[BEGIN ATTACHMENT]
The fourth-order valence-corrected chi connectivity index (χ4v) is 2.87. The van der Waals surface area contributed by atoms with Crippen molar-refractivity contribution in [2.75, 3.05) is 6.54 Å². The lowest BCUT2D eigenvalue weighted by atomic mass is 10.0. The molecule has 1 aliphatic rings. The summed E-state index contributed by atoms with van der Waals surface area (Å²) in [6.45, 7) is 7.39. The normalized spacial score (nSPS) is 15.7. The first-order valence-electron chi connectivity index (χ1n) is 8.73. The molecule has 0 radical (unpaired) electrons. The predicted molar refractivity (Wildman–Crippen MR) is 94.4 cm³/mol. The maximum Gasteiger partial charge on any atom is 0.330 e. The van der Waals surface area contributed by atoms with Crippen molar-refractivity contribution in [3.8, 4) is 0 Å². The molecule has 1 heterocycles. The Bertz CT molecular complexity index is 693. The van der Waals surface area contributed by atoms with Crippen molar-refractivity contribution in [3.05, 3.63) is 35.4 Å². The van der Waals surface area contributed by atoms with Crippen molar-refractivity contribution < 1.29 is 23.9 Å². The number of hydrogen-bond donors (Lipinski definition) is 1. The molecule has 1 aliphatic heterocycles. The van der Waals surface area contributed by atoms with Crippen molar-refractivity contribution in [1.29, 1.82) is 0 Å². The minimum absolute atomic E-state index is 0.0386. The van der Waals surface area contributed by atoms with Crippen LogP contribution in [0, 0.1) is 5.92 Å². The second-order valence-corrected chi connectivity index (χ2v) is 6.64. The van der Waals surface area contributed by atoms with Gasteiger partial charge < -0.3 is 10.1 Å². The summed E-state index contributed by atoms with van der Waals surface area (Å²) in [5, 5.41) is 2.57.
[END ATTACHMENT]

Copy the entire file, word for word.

The fourth-order valence-corrected chi connectivity index (χ4v) is 2.87. The van der Waals surface area contributed by atoms with Crippen molar-refractivity contribution in [2.75, 3.05) is 6.54 Å². The lowest BCUT2D eigenvalue weighted by atomic mass is 10.0. The molecule has 1 aliphatic rings. The summed E-state index contributed by atoms with van der Waals surface area (Å²) in [6.45, 7) is 7.39. The normalized spacial score (nSPS) is 15.7. The first-order valence-electron chi connectivity index (χ1n) is 8.73. The molecule has 0 radical (unpaired) electrons. The predicted molar refractivity (Wildman–Crippen MR) is 94.4 cm³/mol. The maximum Gasteiger partial charge on any atom is 0.330 e. The van der Waals surface area contributed by atoms with Crippen molar-refractivity contribution in [3.8, 4) is 0 Å². The molecule has 1 heterocycles. The Bertz CT molecular complexity index is 693. The van der Waals surface area contributed by atoms with Crippen molar-refractivity contribution in [3.05, 3.63) is 35.4 Å². The van der Waals surface area contributed by atoms with Crippen molar-refractivity contribution < 1.29 is 23.9 Å². The number of hydrogen-bond donors (Lipinski definition) is 1. The molecule has 1 aliphatic heterocycles. The van der Waals surface area contributed by atoms with Crippen molar-refractivity contribution in [1.29, 1.82) is 0 Å². The minimum absolute atomic E-state index is 0.0386. The van der Waals surface area contributed by atoms with Crippen LogP contribution in [0, 0.1) is 5.92 Å². The second-order valence-corrected chi connectivity index (χ2v) is 6.64. The van der Waals surface area contributed by atoms with Gasteiger partial charge < -0.3 is 10.1 Å². The summed E-state index contributed by atoms with van der Waals surface area (Å²) in [5, 5.41) is 2.57.